The literature review's introduction will give the reader a basic overview of the arguments to be presented in the research paper:
Components of the introduction might include:
How will you present the resources you've found?
Once you’ve decided on the organizational method for the body of the review, the sections you need to include in the paper should be easy to figure out. They should arise out of your organizational strategy. In other words, a chronological review would have subsections for each vital time period. A thematic review would have subtopics based upon factors that relate to the theme or issue.
Adapted from "Literature Reviews." The Writing Center, University of North Carolina at Chapel Hill.
The conclusion of your literature review will restate your primary arguments and reiterate the central points you're attempting to make with your research.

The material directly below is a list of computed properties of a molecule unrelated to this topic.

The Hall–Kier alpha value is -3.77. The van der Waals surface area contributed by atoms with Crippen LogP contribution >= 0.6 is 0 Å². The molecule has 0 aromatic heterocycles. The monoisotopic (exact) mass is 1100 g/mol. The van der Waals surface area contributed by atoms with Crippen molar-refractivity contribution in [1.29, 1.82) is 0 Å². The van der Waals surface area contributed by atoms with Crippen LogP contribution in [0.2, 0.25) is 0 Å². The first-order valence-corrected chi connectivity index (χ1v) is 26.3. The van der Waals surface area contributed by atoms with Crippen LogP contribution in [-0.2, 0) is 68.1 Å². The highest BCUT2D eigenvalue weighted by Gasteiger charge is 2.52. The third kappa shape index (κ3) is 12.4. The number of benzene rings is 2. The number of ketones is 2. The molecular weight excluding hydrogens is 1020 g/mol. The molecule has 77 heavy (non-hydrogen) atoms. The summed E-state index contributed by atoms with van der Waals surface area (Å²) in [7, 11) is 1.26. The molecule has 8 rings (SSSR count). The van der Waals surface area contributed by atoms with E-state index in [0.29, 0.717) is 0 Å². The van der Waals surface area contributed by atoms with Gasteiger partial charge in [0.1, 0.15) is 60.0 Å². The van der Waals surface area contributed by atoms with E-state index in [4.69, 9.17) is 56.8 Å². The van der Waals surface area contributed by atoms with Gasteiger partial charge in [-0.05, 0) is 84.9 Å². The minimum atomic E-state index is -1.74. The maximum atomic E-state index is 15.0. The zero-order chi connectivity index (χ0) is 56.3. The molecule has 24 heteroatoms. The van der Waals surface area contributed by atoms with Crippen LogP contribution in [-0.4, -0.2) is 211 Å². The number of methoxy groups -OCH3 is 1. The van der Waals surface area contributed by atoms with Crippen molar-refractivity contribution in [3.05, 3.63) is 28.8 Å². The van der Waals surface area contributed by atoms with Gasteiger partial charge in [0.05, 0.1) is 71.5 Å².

"Writing the Literature Review (Part One)." Video. University of Maryland, University College Writing Center.
"Writing the Literature Review (Part Two)." Video. University of Maryland, University College Writing Center.
Writing Literature Reviews by Sara Davidson Squibb
Literature reviews are prose documents. In other words, they're not lists of articles you've read and reviewed, or even annotated bibliographies. A literature review will have a well-defined structure, with an introduction, a main body, and a carefully considered conclusion.
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